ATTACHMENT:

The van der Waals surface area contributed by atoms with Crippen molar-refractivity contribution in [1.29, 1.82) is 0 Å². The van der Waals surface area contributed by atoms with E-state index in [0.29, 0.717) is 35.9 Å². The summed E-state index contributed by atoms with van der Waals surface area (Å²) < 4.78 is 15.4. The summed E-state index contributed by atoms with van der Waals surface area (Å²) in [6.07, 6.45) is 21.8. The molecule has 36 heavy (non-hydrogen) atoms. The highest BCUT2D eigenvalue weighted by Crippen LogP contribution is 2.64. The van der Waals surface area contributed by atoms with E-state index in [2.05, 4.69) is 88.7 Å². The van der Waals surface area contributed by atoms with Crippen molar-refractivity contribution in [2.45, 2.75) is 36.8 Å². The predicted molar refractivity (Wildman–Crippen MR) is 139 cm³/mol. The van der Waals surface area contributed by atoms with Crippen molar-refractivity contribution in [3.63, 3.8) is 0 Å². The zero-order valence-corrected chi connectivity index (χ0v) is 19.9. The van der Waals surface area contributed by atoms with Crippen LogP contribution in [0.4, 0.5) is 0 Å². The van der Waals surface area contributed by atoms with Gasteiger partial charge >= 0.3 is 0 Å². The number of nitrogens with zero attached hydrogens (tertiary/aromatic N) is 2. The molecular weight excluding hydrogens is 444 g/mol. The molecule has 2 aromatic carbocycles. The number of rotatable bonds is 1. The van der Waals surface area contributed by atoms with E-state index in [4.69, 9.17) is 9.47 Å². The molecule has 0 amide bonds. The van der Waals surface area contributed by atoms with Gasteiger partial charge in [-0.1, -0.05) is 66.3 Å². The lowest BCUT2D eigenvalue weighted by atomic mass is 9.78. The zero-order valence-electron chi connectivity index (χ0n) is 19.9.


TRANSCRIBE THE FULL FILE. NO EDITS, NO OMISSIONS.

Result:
The van der Waals surface area contributed by atoms with Crippen molar-refractivity contribution in [1.29, 1.82) is 0 Å². The van der Waals surface area contributed by atoms with E-state index in [0.29, 0.717) is 35.9 Å². The summed E-state index contributed by atoms with van der Waals surface area (Å²) < 4.78 is 15.4. The summed E-state index contributed by atoms with van der Waals surface area (Å²) in [6.07, 6.45) is 21.8. The molecule has 36 heavy (non-hydrogen) atoms. The highest BCUT2D eigenvalue weighted by Crippen LogP contribution is 2.64. The van der Waals surface area contributed by atoms with E-state index in [2.05, 4.69) is 88.7 Å². The van der Waals surface area contributed by atoms with Crippen molar-refractivity contribution in [2.45, 2.75) is 36.8 Å². The predicted molar refractivity (Wildman–Crippen MR) is 139 cm³/mol. The van der Waals surface area contributed by atoms with Crippen molar-refractivity contribution in [3.63, 3.8) is 0 Å². The zero-order valence-corrected chi connectivity index (χ0v) is 19.9. The van der Waals surface area contributed by atoms with Crippen LogP contribution in [0.4, 0.5) is 0 Å². The van der Waals surface area contributed by atoms with Gasteiger partial charge >= 0.3 is 0 Å². The number of nitrogens with zero attached hydrogens (tertiary/aromatic N) is 2. The molecular weight excluding hydrogens is 444 g/mol. The molecule has 2 aromatic carbocycles. The number of rotatable bonds is 1. The van der Waals surface area contributed by atoms with E-state index in [4.69, 9.17) is 9.47 Å². The molecule has 0 amide bonds. The van der Waals surface area contributed by atoms with Gasteiger partial charge in [-0.1, -0.05) is 66.3 Å². The lowest BCUT2D eigenvalue weighted by atomic mass is 9.78. The zero-order valence-electron chi connectivity index (χ0n) is 19.9.